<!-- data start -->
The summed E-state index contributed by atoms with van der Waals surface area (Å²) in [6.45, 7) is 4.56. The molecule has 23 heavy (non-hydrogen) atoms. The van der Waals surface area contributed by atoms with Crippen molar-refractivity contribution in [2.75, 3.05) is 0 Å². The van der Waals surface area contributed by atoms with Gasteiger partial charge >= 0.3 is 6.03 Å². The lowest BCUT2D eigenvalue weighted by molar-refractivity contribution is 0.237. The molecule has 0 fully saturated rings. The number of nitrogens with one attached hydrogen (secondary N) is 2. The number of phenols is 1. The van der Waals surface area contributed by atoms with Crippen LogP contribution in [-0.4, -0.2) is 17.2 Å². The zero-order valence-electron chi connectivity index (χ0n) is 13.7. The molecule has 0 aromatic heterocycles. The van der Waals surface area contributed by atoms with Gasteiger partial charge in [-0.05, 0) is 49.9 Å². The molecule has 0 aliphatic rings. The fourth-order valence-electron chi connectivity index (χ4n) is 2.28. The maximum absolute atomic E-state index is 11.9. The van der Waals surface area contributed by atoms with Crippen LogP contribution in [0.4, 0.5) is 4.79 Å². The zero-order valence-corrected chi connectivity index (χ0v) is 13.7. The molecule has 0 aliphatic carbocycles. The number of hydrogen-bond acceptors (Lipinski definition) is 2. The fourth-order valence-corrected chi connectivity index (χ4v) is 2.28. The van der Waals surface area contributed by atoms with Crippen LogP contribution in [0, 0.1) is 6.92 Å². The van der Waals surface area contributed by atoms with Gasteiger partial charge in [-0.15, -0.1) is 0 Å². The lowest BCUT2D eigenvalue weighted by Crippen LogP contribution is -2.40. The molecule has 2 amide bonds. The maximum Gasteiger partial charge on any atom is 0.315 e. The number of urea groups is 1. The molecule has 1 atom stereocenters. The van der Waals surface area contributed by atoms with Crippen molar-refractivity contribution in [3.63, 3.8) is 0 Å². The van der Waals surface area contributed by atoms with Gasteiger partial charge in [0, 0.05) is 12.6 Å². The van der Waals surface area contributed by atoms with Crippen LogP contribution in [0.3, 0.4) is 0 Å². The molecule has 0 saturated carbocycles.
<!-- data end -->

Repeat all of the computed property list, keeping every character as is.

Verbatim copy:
The summed E-state index contributed by atoms with van der Waals surface area (Å²) in [6.45, 7) is 4.56. The molecule has 23 heavy (non-hydrogen) atoms. The van der Waals surface area contributed by atoms with Crippen molar-refractivity contribution in [2.75, 3.05) is 0 Å². The van der Waals surface area contributed by atoms with Gasteiger partial charge >= 0.3 is 6.03 Å². The lowest BCUT2D eigenvalue weighted by molar-refractivity contribution is 0.237. The molecule has 0 fully saturated rings. The number of nitrogens with one attached hydrogen (secondary N) is 2. The number of phenols is 1. The van der Waals surface area contributed by atoms with Crippen LogP contribution in [-0.4, -0.2) is 17.2 Å². The zero-order valence-electron chi connectivity index (χ0n) is 13.7. The molecule has 0 aromatic heterocycles. The van der Waals surface area contributed by atoms with Gasteiger partial charge in [-0.05, 0) is 49.9 Å². The molecule has 0 aliphatic rings. The fourth-order valence-electron chi connectivity index (χ4n) is 2.28. The maximum absolute atomic E-state index is 11.9. The van der Waals surface area contributed by atoms with Crippen LogP contribution in [0.4, 0.5) is 4.79 Å². The zero-order valence-corrected chi connectivity index (χ0v) is 13.7. The molecule has 0 aliphatic carbocycles. The number of hydrogen-bond acceptors (Lipinski definition) is 2. The fourth-order valence-corrected chi connectivity index (χ4v) is 2.28. The van der Waals surface area contributed by atoms with Crippen LogP contribution in [0, 0.1) is 6.92 Å². The van der Waals surface area contributed by atoms with Gasteiger partial charge in [-0.15, -0.1) is 0 Å². The lowest BCUT2D eigenvalue weighted by Crippen LogP contribution is -2.40. The molecule has 2 amide bonds. The maximum Gasteiger partial charge on any atom is 0.315 e. The number of urea groups is 1. The molecule has 1 atom stereocenters. The van der Waals surface area contributed by atoms with Crippen molar-refractivity contribution in [3.63, 3.8) is 0 Å². The van der Waals surface area contributed by atoms with Gasteiger partial charge in [0, 0.05) is 12.6 Å². The van der Waals surface area contributed by atoms with Crippen LogP contribution in [0.3, 0.4) is 0 Å². The molecule has 0 saturated carbocycles.